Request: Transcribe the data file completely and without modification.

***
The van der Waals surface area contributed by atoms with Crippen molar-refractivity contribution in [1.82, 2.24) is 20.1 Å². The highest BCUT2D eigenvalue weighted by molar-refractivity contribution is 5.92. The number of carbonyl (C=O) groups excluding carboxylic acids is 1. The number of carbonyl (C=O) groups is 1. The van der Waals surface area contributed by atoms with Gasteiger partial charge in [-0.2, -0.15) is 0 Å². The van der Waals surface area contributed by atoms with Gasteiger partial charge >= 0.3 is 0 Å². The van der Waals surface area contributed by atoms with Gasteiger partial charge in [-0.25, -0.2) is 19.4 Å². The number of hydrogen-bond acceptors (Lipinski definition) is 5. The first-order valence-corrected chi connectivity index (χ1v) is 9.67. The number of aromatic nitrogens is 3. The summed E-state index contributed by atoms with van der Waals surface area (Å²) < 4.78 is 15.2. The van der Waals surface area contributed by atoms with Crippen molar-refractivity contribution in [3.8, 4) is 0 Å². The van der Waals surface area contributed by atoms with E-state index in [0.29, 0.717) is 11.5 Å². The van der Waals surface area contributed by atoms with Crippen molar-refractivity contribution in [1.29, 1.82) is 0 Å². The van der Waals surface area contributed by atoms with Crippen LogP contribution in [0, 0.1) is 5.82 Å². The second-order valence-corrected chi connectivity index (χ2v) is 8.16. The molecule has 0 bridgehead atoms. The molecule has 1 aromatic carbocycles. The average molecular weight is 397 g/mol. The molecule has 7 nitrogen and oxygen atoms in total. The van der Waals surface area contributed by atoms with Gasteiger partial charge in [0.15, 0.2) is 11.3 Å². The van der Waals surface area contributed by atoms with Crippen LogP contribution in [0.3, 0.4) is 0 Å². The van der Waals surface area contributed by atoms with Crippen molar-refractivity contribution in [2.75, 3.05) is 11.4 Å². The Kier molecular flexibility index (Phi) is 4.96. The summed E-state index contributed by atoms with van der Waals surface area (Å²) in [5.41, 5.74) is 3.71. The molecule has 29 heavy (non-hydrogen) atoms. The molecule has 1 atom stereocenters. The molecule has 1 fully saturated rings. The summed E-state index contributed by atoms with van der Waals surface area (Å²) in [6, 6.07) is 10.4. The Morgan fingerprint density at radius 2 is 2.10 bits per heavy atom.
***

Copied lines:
The van der Waals surface area contributed by atoms with Crippen molar-refractivity contribution in [1.82, 2.24) is 20.1 Å². The highest BCUT2D eigenvalue weighted by molar-refractivity contribution is 5.92. The number of carbonyl (C=O) groups excluding carboxylic acids is 1. The number of carbonyl (C=O) groups is 1. The van der Waals surface area contributed by atoms with Gasteiger partial charge in [-0.2, -0.15) is 0 Å². The van der Waals surface area contributed by atoms with Gasteiger partial charge >= 0.3 is 0 Å². The van der Waals surface area contributed by atoms with Gasteiger partial charge in [-0.25, -0.2) is 19.4 Å². The number of hydrogen-bond acceptors (Lipinski definition) is 5. The first-order valence-corrected chi connectivity index (χ1v) is 9.67. The number of aromatic nitrogens is 3. The summed E-state index contributed by atoms with van der Waals surface area (Å²) < 4.78 is 15.2. The van der Waals surface area contributed by atoms with Crippen molar-refractivity contribution in [3.8, 4) is 0 Å². The van der Waals surface area contributed by atoms with E-state index in [0.29, 0.717) is 11.5 Å². The van der Waals surface area contributed by atoms with Crippen molar-refractivity contribution in [1.29, 1.82) is 0 Å². The van der Waals surface area contributed by atoms with Crippen LogP contribution in [0, 0.1) is 5.82 Å². The second-order valence-corrected chi connectivity index (χ2v) is 8.16. The molecule has 0 bridgehead atoms. The molecule has 1 aromatic carbocycles. The average molecular weight is 397 g/mol. The molecule has 7 nitrogen and oxygen atoms in total. The van der Waals surface area contributed by atoms with Gasteiger partial charge in [0.15, 0.2) is 11.3 Å². The van der Waals surface area contributed by atoms with Crippen LogP contribution in [0.3, 0.4) is 0 Å². The van der Waals surface area contributed by atoms with Crippen molar-refractivity contribution in [2.75, 3.05) is 11.4 Å². The Kier molecular flexibility index (Phi) is 4.96. The summed E-state index contributed by atoms with van der Waals surface area (Å²) in [5.41, 5.74) is 3.71. The molecule has 29 heavy (non-hydrogen) atoms. The molecule has 1 atom stereocenters. The molecule has 1 fully saturated rings. The summed E-state index contributed by atoms with van der Waals surface area (Å²) in [6, 6.07) is 10.4. The Morgan fingerprint density at radius 2 is 2.10 bits per heavy atom.